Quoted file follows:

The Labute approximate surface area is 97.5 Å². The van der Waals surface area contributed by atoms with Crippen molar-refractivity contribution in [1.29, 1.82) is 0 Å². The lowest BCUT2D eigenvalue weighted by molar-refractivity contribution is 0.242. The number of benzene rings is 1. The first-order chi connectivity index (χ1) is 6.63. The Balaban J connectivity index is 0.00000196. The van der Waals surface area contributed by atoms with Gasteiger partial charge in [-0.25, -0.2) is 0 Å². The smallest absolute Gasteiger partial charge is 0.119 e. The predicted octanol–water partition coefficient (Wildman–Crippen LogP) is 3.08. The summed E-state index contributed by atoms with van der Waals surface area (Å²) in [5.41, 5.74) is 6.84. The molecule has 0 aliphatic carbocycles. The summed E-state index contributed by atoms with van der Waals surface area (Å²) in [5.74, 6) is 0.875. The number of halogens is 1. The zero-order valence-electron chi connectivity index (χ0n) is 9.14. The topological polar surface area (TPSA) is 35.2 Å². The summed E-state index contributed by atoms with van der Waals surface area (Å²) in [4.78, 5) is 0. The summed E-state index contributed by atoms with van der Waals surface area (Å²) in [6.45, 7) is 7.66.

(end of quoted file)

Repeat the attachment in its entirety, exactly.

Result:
The Labute approximate surface area is 97.5 Å². The van der Waals surface area contributed by atoms with Crippen molar-refractivity contribution in [1.29, 1.82) is 0 Å². The lowest BCUT2D eigenvalue weighted by molar-refractivity contribution is 0.242. The number of benzene rings is 1. The first-order chi connectivity index (χ1) is 6.63. The Balaban J connectivity index is 0.00000196. The van der Waals surface area contributed by atoms with Gasteiger partial charge in [-0.25, -0.2) is 0 Å². The smallest absolute Gasteiger partial charge is 0.119 e. The predicted octanol–water partition coefficient (Wildman–Crippen LogP) is 3.08. The summed E-state index contributed by atoms with van der Waals surface area (Å²) in [5.41, 5.74) is 6.84. The molecule has 0 aliphatic carbocycles. The summed E-state index contributed by atoms with van der Waals surface area (Å²) in [5.74, 6) is 0.875. The number of halogens is 1. The zero-order valence-electron chi connectivity index (χ0n) is 9.14. The topological polar surface area (TPSA) is 35.2 Å². The summed E-state index contributed by atoms with van der Waals surface area (Å²) in [4.78, 5) is 0. The summed E-state index contributed by atoms with van der Waals surface area (Å²) in [6.45, 7) is 7.66.